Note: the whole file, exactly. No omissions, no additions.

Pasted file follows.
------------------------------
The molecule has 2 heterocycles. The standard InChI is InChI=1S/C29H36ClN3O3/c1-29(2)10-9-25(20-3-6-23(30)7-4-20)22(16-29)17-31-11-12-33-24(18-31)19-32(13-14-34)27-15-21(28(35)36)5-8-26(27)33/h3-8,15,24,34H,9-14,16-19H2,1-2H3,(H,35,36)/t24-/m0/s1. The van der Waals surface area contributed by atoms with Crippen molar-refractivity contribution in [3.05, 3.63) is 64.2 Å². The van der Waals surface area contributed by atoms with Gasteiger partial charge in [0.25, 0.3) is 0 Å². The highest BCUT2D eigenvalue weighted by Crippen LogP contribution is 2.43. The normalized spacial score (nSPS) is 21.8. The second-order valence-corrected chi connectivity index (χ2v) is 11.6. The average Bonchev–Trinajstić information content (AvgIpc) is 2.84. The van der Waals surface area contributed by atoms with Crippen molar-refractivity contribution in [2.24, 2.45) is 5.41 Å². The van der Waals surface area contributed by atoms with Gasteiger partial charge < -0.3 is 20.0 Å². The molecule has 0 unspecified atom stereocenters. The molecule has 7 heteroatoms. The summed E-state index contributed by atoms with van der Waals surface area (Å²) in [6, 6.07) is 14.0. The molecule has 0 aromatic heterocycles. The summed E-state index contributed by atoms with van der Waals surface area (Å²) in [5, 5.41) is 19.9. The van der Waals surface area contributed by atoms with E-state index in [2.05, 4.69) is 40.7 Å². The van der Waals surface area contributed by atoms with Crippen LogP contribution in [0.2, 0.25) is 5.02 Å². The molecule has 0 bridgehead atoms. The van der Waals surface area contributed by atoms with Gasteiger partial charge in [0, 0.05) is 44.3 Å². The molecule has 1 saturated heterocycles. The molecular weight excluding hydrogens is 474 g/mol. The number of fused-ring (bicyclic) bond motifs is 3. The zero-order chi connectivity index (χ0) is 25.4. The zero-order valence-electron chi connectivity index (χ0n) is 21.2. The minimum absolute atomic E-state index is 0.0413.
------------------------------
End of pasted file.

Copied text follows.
The molecule has 2 heterocycles. The standard InChI is InChI=1S/C29H36ClN3O3/c1-29(2)10-9-25(20-3-6-23(30)7-4-20)22(16-29)17-31-11-12-33-24(18-31)19-32(13-14-34)27-15-21(28(35)36)5-8-26(27)33/h3-8,15,24,34H,9-14,16-19H2,1-2H3,(H,35,36)/t24-/m0/s1. The van der Waals surface area contributed by atoms with Crippen molar-refractivity contribution in [3.05, 3.63) is 64.2 Å². The van der Waals surface area contributed by atoms with Gasteiger partial charge in [0.25, 0.3) is 0 Å². The highest BCUT2D eigenvalue weighted by Crippen LogP contribution is 2.43. The normalized spacial score (nSPS) is 21.8. The second-order valence-corrected chi connectivity index (χ2v) is 11.6. The average Bonchev–Trinajstić information content (AvgIpc) is 2.84. The van der Waals surface area contributed by atoms with Crippen molar-refractivity contribution in [2.24, 2.45) is 5.41 Å². The van der Waals surface area contributed by atoms with Gasteiger partial charge < -0.3 is 20.0 Å². The molecule has 0 unspecified atom stereocenters. The molecule has 7 heteroatoms. The summed E-state index contributed by atoms with van der Waals surface area (Å²) in [6, 6.07) is 14.0. The molecule has 0 aromatic heterocycles. The summed E-state index contributed by atoms with van der Waals surface area (Å²) in [5, 5.41) is 19.9. The van der Waals surface area contributed by atoms with E-state index in [2.05, 4.69) is 40.7 Å². The van der Waals surface area contributed by atoms with Crippen LogP contribution in [0.2, 0.25) is 5.02 Å². The molecule has 0 bridgehead atoms. The van der Waals surface area contributed by atoms with Gasteiger partial charge in [0, 0.05) is 44.3 Å². The molecule has 1 saturated heterocycles. The molecular weight excluding hydrogens is 474 g/mol. The number of fused-ring (bicyclic) bond motifs is 3. The zero-order chi connectivity index (χ0) is 25.4. The zero-order valence-electron chi connectivity index (χ0n) is 21.2. The minimum absolute atomic E-state index is 0.0413.